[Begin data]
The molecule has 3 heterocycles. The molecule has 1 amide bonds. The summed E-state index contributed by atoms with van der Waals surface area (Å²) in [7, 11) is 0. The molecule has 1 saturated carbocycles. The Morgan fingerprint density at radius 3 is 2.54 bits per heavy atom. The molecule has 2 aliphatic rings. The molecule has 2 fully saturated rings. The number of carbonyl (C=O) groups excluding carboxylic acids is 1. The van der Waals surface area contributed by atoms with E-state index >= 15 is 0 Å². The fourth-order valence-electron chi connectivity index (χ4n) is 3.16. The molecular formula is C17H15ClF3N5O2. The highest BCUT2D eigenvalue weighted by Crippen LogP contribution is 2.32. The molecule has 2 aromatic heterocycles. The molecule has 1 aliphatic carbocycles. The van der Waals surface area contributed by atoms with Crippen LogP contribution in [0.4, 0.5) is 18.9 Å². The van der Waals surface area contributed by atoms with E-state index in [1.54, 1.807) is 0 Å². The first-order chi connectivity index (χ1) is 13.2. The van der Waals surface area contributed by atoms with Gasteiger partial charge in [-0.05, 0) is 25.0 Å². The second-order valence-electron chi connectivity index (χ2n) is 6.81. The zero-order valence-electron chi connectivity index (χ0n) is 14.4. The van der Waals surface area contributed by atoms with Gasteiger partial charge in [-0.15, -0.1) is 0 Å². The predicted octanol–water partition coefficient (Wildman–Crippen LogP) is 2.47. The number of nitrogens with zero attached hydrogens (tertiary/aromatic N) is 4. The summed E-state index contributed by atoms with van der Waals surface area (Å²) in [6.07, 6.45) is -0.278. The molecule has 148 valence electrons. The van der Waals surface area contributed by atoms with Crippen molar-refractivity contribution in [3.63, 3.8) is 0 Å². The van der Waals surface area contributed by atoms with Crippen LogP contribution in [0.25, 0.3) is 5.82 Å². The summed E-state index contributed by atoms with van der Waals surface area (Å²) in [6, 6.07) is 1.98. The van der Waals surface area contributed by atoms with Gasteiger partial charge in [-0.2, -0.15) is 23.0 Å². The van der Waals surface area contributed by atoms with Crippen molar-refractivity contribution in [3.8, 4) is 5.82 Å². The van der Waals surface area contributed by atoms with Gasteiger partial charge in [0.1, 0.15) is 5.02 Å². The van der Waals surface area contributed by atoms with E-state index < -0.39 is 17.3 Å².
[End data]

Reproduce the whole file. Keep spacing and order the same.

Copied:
The molecule has 3 heterocycles. The molecule has 1 amide bonds. The summed E-state index contributed by atoms with van der Waals surface area (Å²) in [7, 11) is 0. The molecule has 1 saturated carbocycles. The Morgan fingerprint density at radius 3 is 2.54 bits per heavy atom. The molecule has 2 aliphatic rings. The molecule has 2 fully saturated rings. The number of carbonyl (C=O) groups excluding carboxylic acids is 1. The van der Waals surface area contributed by atoms with E-state index >= 15 is 0 Å². The fourth-order valence-electron chi connectivity index (χ4n) is 3.16. The molecular formula is C17H15ClF3N5O2. The highest BCUT2D eigenvalue weighted by Crippen LogP contribution is 2.32. The molecule has 2 aromatic heterocycles. The molecule has 1 aliphatic carbocycles. The van der Waals surface area contributed by atoms with Crippen LogP contribution in [0.4, 0.5) is 18.9 Å². The van der Waals surface area contributed by atoms with E-state index in [1.54, 1.807) is 0 Å². The first-order chi connectivity index (χ1) is 13.2. The van der Waals surface area contributed by atoms with Gasteiger partial charge in [-0.05, 0) is 25.0 Å². The second-order valence-electron chi connectivity index (χ2n) is 6.81. The zero-order valence-electron chi connectivity index (χ0n) is 14.4. The van der Waals surface area contributed by atoms with Gasteiger partial charge in [-0.15, -0.1) is 0 Å². The predicted octanol–water partition coefficient (Wildman–Crippen LogP) is 2.47. The number of nitrogens with zero attached hydrogens (tertiary/aromatic N) is 4. The summed E-state index contributed by atoms with van der Waals surface area (Å²) in [6.07, 6.45) is -0.278. The molecule has 148 valence electrons. The van der Waals surface area contributed by atoms with Crippen molar-refractivity contribution in [3.63, 3.8) is 0 Å². The van der Waals surface area contributed by atoms with Crippen LogP contribution in [0.25, 0.3) is 5.82 Å². The summed E-state index contributed by atoms with van der Waals surface area (Å²) in [6, 6.07) is 1.98. The van der Waals surface area contributed by atoms with Gasteiger partial charge in [-0.2, -0.15) is 23.0 Å². The van der Waals surface area contributed by atoms with Crippen molar-refractivity contribution in [3.8, 4) is 5.82 Å². The van der Waals surface area contributed by atoms with Gasteiger partial charge in [0.1, 0.15) is 5.02 Å². The van der Waals surface area contributed by atoms with E-state index < -0.39 is 17.3 Å².